Hu, Wen

By George Chen
The opinions expressed are the author’s own.

While U.S. President Barack Obama hopes to see a quick property market recovery to boost investor confidence, China’s intentions for its own property market are the diametric opposite – not because it wants to damage investor confidence, but rather to cool growing social unrest prompted by fast-rising property prices.

from Environment Forum:

Hu’s visit is over, but China’s ecological footprint lingers

CHINA-PARLIAMENT/The Chinese flags have disappeared from Washington's wide avenues after China's President Hu Jintao's visit this week, but one statistic is still in the air: the rapidly expanding size of the Chinese ecological footprint, compared to the huge but slowing impact U.S. consumers have on global supplies of food, water, fuel -- everything, really.

China and the United States are generally considered to hold the top two spots in the world for emissions of climate-warming greenhouse gases. But how do they compare when consumption of all goods is taken into account?

from Breakingviews:

U.S. politicians could learn from Chinese moms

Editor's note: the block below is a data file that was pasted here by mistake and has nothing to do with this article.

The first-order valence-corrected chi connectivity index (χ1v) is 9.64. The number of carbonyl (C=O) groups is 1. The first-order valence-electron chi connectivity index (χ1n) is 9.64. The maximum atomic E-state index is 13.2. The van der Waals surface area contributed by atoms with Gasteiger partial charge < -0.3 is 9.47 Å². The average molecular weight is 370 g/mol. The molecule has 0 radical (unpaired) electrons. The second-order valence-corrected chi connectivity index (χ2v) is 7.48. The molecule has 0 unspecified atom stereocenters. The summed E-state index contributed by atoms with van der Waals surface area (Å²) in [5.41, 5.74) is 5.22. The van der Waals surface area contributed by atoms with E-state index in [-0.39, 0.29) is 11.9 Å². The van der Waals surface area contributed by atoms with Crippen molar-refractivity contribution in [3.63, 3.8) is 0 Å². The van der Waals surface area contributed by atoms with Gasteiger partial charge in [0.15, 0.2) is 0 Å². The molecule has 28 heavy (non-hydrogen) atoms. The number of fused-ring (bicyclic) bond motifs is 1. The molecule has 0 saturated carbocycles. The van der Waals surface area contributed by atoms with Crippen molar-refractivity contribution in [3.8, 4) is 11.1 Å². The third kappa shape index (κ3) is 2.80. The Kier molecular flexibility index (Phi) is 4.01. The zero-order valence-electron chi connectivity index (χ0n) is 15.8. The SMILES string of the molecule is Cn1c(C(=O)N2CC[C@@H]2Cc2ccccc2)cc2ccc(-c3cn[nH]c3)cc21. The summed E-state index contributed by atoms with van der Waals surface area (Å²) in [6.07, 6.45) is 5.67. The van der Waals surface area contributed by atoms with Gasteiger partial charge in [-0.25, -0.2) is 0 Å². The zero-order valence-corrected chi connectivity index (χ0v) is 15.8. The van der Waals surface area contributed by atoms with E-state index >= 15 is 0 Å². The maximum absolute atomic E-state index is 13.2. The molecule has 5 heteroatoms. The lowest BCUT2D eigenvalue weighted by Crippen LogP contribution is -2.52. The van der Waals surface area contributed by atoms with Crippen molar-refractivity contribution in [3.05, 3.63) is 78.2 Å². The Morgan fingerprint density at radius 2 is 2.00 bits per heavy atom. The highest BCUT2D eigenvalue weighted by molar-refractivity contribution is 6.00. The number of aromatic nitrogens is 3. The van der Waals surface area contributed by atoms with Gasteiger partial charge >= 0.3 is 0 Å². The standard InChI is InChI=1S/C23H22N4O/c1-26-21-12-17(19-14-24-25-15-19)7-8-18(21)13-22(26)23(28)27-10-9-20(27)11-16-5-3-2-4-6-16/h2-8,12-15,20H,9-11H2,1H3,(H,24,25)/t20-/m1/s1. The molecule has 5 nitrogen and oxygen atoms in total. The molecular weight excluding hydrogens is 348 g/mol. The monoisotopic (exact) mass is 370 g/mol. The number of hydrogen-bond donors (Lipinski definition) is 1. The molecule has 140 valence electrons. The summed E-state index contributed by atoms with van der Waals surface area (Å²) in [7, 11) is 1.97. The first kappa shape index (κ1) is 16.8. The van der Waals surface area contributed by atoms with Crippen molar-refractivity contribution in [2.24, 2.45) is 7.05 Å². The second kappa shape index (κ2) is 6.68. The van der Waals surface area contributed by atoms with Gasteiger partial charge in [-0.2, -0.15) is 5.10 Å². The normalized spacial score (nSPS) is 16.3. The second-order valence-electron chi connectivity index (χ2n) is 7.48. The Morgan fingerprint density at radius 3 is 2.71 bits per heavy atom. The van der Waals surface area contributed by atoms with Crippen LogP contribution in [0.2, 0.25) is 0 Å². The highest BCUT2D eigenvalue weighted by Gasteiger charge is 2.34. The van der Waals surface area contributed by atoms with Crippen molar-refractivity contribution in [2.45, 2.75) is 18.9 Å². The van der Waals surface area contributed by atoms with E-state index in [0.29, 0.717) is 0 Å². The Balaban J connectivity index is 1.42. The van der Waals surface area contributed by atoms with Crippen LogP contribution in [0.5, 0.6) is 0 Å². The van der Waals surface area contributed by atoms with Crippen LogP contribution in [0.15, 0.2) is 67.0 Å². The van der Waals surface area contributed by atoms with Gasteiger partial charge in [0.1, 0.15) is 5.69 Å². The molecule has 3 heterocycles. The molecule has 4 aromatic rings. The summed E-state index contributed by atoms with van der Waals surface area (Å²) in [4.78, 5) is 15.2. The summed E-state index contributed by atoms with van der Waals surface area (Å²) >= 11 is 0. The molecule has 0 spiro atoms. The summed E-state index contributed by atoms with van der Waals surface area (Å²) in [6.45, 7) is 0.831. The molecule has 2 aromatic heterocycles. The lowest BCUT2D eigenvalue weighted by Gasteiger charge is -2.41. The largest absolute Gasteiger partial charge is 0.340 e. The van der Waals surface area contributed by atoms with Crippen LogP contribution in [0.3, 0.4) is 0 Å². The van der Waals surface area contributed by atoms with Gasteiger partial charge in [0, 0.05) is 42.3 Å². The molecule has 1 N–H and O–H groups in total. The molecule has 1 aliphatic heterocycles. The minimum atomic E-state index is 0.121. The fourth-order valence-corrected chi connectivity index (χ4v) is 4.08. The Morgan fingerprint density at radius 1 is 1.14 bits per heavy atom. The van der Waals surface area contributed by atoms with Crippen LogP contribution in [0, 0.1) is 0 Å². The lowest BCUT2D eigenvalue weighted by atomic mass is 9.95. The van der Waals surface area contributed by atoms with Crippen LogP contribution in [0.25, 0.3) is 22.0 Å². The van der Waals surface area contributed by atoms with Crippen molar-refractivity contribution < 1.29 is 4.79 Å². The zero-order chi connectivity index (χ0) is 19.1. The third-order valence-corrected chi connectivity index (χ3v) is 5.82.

By James Pethokoukis
The author is a Reuters Breakingviews columnist. The opinions expressed are his own.

Chinese President Hu Jintao's visit to Washington has triggered debate about whether the United States should copy his country's hands-on economic model. But the Middle Kingdom's feisty "tiger mothers" may provide a better guide. A new book extolling their tough-love approach could help America escape its debt trap and boost growth.

from Tales from the Trail:

Washington Extra – Braving the weather

President Barack Obama quipped that Chinese President Hu Jintao was brave for going to his hometown at this time of year. But what about the visit to Capitol Hill today?

Between the warm reception at the White House and the chilly weather in Chicago, Hu met lawmakers who were quite cool in their welcome. They brought up China's currency, human rights, the Chinese Nobel Peace Prize winner who wasn't allowed to attend the ceremony, Tibet, the economy and trade. USA-CHINA/